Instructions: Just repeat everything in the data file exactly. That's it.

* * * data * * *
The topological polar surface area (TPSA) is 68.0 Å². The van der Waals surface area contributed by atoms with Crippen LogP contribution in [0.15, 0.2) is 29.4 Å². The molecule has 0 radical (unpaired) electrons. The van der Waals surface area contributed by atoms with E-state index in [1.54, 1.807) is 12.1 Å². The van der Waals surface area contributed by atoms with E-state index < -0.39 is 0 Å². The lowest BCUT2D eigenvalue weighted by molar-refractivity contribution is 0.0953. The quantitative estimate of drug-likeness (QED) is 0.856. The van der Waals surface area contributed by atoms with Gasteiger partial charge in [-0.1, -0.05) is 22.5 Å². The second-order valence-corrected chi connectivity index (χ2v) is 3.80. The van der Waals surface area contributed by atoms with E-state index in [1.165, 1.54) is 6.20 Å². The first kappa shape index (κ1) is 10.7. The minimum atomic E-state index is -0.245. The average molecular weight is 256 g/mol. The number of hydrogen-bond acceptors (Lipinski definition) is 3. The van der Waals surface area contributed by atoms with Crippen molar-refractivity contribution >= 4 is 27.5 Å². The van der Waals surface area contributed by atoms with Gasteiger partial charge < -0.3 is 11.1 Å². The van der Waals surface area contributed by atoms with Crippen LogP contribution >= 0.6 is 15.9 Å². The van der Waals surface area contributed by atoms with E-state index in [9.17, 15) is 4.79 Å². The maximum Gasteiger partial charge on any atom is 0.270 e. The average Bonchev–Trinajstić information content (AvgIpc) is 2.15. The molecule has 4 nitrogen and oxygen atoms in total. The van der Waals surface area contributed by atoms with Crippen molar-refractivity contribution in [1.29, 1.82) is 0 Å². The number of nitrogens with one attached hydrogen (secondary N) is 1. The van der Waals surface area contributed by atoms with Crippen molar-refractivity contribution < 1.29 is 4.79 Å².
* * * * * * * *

The topological polar surface area (TPSA) is 68.0 Å². The van der Waals surface area contributed by atoms with Crippen LogP contribution in [0.15, 0.2) is 29.4 Å². The molecule has 0 radical (unpaired) electrons. The van der Waals surface area contributed by atoms with E-state index in [1.54, 1.807) is 12.1 Å². The van der Waals surface area contributed by atoms with E-state index < -0.39 is 0 Å². The lowest BCUT2D eigenvalue weighted by molar-refractivity contribution is 0.0953. The quantitative estimate of drug-likeness (QED) is 0.856. The van der Waals surface area contributed by atoms with Gasteiger partial charge in [-0.1, -0.05) is 22.5 Å². The second-order valence-corrected chi connectivity index (χ2v) is 3.80. The van der Waals surface area contributed by atoms with E-state index in [1.165, 1.54) is 6.20 Å². The first kappa shape index (κ1) is 10.7. The minimum atomic E-state index is -0.245. The average molecular weight is 256 g/mol. The number of hydrogen-bond acceptors (Lipinski definition) is 3. The van der Waals surface area contributed by atoms with Crippen molar-refractivity contribution >= 4 is 27.5 Å². The van der Waals surface area contributed by atoms with Gasteiger partial charge < -0.3 is 11.1 Å². The van der Waals surface area contributed by atoms with Crippen LogP contribution >= 0.6 is 15.9 Å². The van der Waals surface area contributed by atoms with E-state index in [9.17, 15) is 4.79 Å². The maximum Gasteiger partial charge on any atom is 0.270 e. The average Bonchev–Trinajstić information content (AvgIpc) is 2.15. The molecule has 4 nitrogen and oxygen atoms in total. The van der Waals surface area contributed by atoms with Crippen molar-refractivity contribution in [1.29, 1.82) is 0 Å². The number of nitrogens with one attached hydrogen (secondary N) is 1. The van der Waals surface area contributed by atoms with Crippen molar-refractivity contribution < 1.29 is 4.79 Å².